Editor's Note: This is the seventh of an eight-part series previewing the football team.

For a unit accustomed to dealing with anonymity, the Nittany Lion offensive line is quite a heralded bunch. Three starters return, including first-team All-Big Ten selection Jeff Hartings, in addition to tight end Kyle Brady.

The line lost dependable starting tackles Mike Malinoski and Derick Pickett to graduation. "Losing Pickett and Malinoski was a big loss," backup center Barry Tielsch said. "They were good guys to look up to because they worked hard."

But their replacements -- 6-foot-7, 301-pound Keith Conlin and 6-foot-5, 295-pound Andre Johnson --have combined to make this year's offensive line the largest in Nittany Lion history.

Yet, the offensive line is among the biggest concerns for the Nittany Lions, Coach Joe Paterno said.

"We have some of our backup linemen and they're not quite ready yet to play," Paterno said. "If you had asked me, 'Hey, if (guard Marco) Rivera got hurt and so-and-so got hurt on the offensive line, how do you feel?' I'd be scared to death right now. That's the one area -- that and punting --that we've got to make progress."

As long as the Nittany Lions can remain healthy on offense, they needn't worry about either of Paterno's pinpointed areas. With the explosive tailback triumvirate of Mike Archie, Ki-Jana Carter and Stephen Pitts and a receiving corps led by Bobby Engram, making first downs -- and avoiding punts -- shouldn't be a problem.

But the one player who has drawn the most attention on offense is a linemen, sort of. Brady, the 6-foot-6, 255-pound fifth-year tight end, is widely recognized as the best at his position in the conference, if not the nation.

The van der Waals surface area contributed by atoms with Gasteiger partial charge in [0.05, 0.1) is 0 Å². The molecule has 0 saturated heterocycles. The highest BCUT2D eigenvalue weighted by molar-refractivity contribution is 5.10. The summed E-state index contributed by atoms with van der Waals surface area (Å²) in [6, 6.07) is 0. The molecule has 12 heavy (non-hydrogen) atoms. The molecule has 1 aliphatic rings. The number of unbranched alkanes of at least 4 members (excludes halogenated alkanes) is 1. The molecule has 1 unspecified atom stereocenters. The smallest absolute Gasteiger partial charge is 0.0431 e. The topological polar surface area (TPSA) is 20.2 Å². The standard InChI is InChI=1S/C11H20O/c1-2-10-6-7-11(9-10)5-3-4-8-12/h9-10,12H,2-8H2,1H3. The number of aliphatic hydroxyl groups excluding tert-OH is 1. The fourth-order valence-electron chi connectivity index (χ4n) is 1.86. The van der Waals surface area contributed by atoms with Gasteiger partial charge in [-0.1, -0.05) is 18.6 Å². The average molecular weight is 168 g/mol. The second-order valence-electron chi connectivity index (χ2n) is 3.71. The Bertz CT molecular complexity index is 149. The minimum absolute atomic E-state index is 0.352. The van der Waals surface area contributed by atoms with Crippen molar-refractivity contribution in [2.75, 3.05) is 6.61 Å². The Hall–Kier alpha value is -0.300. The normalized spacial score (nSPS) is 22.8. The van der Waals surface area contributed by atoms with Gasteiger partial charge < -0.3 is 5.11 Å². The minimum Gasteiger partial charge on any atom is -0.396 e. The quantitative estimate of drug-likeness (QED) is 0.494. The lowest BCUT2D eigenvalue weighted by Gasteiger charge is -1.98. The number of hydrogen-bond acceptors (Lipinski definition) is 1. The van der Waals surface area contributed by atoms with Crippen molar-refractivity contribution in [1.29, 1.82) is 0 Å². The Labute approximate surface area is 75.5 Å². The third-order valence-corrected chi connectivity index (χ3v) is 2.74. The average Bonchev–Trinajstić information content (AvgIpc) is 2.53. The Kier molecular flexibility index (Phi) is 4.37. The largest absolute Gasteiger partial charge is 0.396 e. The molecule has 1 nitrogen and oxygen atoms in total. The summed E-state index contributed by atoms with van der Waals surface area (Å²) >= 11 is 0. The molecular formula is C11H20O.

"Kyle Brady is one of the better tight ends in the country," Paterno said. "If there's a better blocking tight end in the country, I haven't seen it. If we've got two or three people hanging around Bobby Engram, we'll go to Kyle."

And so it is, a lineman the key to the offense.

"I think Kyle's probably the most important part of our offense," quarterback Kerry Collins said, calling Brady "a guy we've got to get the ball to more."

But Paterno will need his men up the middle to provide downfield blocks for the running backs and protection for Collins in passing situations. That's where Bucky Greeley, Jeff Hartings and Marco Rivera will earn their keep.

Greeley, a 6-foot-3, 277-pound fifth-year senior, will once again start at center. The 6-foot-3, 275-pound Hartings earned all-conference awards as a redshirt sophomore last year at long guard. Rivera has completely recovered from a shoulder injury during the Illinois game that sidelined him the remainder of last season.

"I don't think he's having problems with his shoulder. He hasn't missed a snap," Paterno said of the 6-foot-5, 280-pounder who started at long tackle last year, but will return to his natural position --short guard. "He's at the right weight, he runs well, he's got good judgment when he blocks on the run. And I think that's a good spot for him and I don't think there was that much of an adjustment."

After the starters comes a group of inexperienced substitutes that has given Paterno cause for worry. Listed as backups on the depth chart are untested Wayne Holmes, Bill Anderson, Pete Marczyk and Dale Harvey. After a stint on the defensive line in the spring, Boris Oden has returned as well.

Only Tielsch, a redshirt sophomore who played extensively at center against Indiana and Illinois, has much experience. Tielsch doesn't anticipate much playing time unless Greeley is injured, and he ruled out a position change.